Mommy, I know you're in the bathroom but look at my karate chop!

How to Teach Physical Boundaries in Child Development

by Melissa Willets

Your son lifts up your skirt in the grocery store and you pull it down and laugh nervously, hoping that nobody saw your unmentionables. While this is an uncomfortable situation, how you react to your tot's boundary pushing is key in teaching him what is appropriate and what isn't. A toddler's natural curiosity will entice him to touch things he shouldn't, and his lack of self restraint will cause him to act out in ways that are unacceptable. You do not have to live in fear that your devilish darling will reveal your underwear to fellow shoppers the next time you go out! It is time to take control.

1. Put Safety First

Of course, teaching your tot physical boundaries is not only about sparing your embarrassment; a child who does not respect the space of others can injure someone, little or big. If your kiddo is hitting, kicking or otherwise physically hurting another person, remove him from the scene of his crime before attempting to explain why his actions are inappropriate.

2. Use Transgressions as Teaching Experiences

When your little one gets physical at a play date, explain to him why his behavior is a no-go. "We don't hit." Be sure to highlight why the behavior is wrong, although your combative cutie may not fully understand. Say something like, "You are hurting Tommy." Each time your tot acts out physically, address his actions. "Please stop touching your brother's face. He doesn't like it." You don't want to be a nag, but if you let his behavior go unchecked, he will not understand the concept of keeping his hands to himself.

3. Redirect his Behavior

Healthychildren.org offers this great tip for redirecting your little one's physical urges -- "Give him plenty of positive outlets for his energy through physical play and exercise." If your tot channels his physicality into running, playing, climbing and other organized activities, he will be less likely to act out at in playgroup or test the boundaries.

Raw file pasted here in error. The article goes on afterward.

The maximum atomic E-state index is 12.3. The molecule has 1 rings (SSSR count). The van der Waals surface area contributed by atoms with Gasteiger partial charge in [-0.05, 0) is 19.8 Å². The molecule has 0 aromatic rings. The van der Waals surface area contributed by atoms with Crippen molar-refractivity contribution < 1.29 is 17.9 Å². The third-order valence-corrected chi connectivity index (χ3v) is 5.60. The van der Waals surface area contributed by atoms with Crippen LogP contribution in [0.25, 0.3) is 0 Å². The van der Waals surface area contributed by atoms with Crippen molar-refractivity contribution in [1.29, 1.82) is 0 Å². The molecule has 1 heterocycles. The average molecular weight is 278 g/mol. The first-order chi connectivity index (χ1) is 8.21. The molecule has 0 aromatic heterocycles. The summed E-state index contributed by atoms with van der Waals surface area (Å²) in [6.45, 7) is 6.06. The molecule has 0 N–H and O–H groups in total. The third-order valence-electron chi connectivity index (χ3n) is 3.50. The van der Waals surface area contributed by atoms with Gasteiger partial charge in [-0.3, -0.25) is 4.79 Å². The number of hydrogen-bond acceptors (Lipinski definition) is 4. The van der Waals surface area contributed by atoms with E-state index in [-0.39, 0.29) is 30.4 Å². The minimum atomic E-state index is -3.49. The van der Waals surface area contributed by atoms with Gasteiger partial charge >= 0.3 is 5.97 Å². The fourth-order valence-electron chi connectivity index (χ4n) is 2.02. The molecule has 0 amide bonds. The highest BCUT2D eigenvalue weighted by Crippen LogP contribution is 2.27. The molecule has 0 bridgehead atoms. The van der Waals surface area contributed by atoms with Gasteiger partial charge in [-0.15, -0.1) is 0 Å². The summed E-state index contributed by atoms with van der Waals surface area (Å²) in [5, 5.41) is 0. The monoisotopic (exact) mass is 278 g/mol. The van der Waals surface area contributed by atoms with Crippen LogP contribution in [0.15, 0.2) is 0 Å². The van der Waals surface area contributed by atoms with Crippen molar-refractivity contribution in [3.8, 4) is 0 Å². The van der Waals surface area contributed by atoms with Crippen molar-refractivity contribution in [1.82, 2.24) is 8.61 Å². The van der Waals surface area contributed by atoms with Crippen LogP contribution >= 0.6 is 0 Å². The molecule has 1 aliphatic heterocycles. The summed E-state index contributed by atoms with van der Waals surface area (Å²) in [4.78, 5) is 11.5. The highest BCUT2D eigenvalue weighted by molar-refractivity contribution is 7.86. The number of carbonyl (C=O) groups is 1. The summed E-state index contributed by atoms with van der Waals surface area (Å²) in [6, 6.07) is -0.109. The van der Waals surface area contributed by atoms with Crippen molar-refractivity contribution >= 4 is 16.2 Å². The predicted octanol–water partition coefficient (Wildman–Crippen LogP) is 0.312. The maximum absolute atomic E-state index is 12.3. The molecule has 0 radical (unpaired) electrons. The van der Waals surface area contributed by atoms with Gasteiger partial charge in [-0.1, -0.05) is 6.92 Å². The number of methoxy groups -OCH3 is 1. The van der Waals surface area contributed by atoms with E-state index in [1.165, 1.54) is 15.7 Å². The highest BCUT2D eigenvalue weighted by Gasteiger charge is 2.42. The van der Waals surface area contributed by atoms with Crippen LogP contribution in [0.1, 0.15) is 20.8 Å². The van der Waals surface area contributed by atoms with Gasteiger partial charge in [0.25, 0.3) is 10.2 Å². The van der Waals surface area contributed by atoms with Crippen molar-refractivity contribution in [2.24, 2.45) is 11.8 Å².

4. Teach by Example

If you do not want your aggressive angel to solve his problems by hitting, don't spank him when disciplining. If you want your curious cutie to give you privacy in the bathroom, afford him the same consideration, if possible.

5. Realize That Boundary Testing Is Unavoidable

As Healthychildren.org points out, "Highly active, aggressive children who push and shove usually are just as 'normal' as quiet, shy ones who never seem to act out their thoughts and feelings." So although you are trying to teach your little limit pusher to respect physical boundaries, it is natural for him to keep testing you and those around him. Perhaps those skirt-lifting incidents will lessen, but your kiddo has a distance to go before he fully understands the concepts of personal space and empathy for the feelings of others.

About the Author

Melissa Willets has been writing about parenting, pregnancy and "all things mom" since 2009. She has contributed to many websites, including Pampers.com and WhatToExpect.com.

Photo Credits

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